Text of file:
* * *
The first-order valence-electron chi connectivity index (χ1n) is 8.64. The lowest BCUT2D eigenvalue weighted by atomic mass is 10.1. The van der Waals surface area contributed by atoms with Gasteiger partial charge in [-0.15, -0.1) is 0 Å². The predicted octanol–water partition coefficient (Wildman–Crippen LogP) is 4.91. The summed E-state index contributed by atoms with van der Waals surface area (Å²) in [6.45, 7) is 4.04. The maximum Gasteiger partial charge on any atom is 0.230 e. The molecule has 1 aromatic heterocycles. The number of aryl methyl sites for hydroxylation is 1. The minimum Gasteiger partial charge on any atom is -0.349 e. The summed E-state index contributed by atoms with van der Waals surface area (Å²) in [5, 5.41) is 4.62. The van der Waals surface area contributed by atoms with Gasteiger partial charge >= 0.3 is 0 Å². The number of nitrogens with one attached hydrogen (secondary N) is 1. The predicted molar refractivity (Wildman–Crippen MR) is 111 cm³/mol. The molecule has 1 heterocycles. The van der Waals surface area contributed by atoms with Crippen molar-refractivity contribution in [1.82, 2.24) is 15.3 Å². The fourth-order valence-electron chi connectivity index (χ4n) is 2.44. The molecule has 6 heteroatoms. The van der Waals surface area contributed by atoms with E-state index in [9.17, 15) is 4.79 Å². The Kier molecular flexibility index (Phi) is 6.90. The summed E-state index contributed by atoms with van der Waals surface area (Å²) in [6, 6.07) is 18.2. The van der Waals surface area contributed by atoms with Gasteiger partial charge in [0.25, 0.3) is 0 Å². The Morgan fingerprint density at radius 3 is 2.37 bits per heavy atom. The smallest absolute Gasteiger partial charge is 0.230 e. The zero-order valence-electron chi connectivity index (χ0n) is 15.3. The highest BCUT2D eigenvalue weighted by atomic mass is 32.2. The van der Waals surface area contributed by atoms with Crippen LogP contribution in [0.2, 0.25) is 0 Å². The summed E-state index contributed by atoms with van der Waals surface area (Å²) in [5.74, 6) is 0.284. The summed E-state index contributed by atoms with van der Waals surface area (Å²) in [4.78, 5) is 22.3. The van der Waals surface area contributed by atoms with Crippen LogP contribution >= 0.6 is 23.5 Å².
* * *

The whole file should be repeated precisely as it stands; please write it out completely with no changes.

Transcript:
The first-order valence-electron chi connectivity index (χ1n) is 8.64. The lowest BCUT2D eigenvalue weighted by atomic mass is 10.1. The van der Waals surface area contributed by atoms with Gasteiger partial charge in [-0.15, -0.1) is 0 Å². The predicted octanol–water partition coefficient (Wildman–Crippen LogP) is 4.91. The summed E-state index contributed by atoms with van der Waals surface area (Å²) in [6.45, 7) is 4.04. The maximum Gasteiger partial charge on any atom is 0.230 e. The molecule has 1 aromatic heterocycles. The number of aryl methyl sites for hydroxylation is 1. The minimum Gasteiger partial charge on any atom is -0.349 e. The summed E-state index contributed by atoms with van der Waals surface area (Å²) in [5, 5.41) is 4.62. The van der Waals surface area contributed by atoms with Gasteiger partial charge >= 0.3 is 0 Å². The number of nitrogens with one attached hydrogen (secondary N) is 1. The predicted molar refractivity (Wildman–Crippen MR) is 111 cm³/mol. The molecule has 1 heterocycles. The van der Waals surface area contributed by atoms with Crippen molar-refractivity contribution in [1.82, 2.24) is 15.3 Å². The fourth-order valence-electron chi connectivity index (χ4n) is 2.44. The molecule has 6 heteroatoms. The van der Waals surface area contributed by atoms with E-state index in [9.17, 15) is 4.79 Å². The Kier molecular flexibility index (Phi) is 6.90. The summed E-state index contributed by atoms with van der Waals surface area (Å²) in [6, 6.07) is 18.2. The van der Waals surface area contributed by atoms with Gasteiger partial charge in [0.25, 0.3) is 0 Å². The Morgan fingerprint density at radius 3 is 2.37 bits per heavy atom. The smallest absolute Gasteiger partial charge is 0.230 e. The zero-order valence-electron chi connectivity index (χ0n) is 15.3. The highest BCUT2D eigenvalue weighted by atomic mass is 32.2. The van der Waals surface area contributed by atoms with Crippen LogP contribution in [0.2, 0.25) is 0 Å². The summed E-state index contributed by atoms with van der Waals surface area (Å²) in [5.74, 6) is 0.284. The summed E-state index contributed by atoms with van der Waals surface area (Å²) in [4.78, 5) is 22.3. The van der Waals surface area contributed by atoms with Crippen LogP contribution >= 0.6 is 23.5 Å².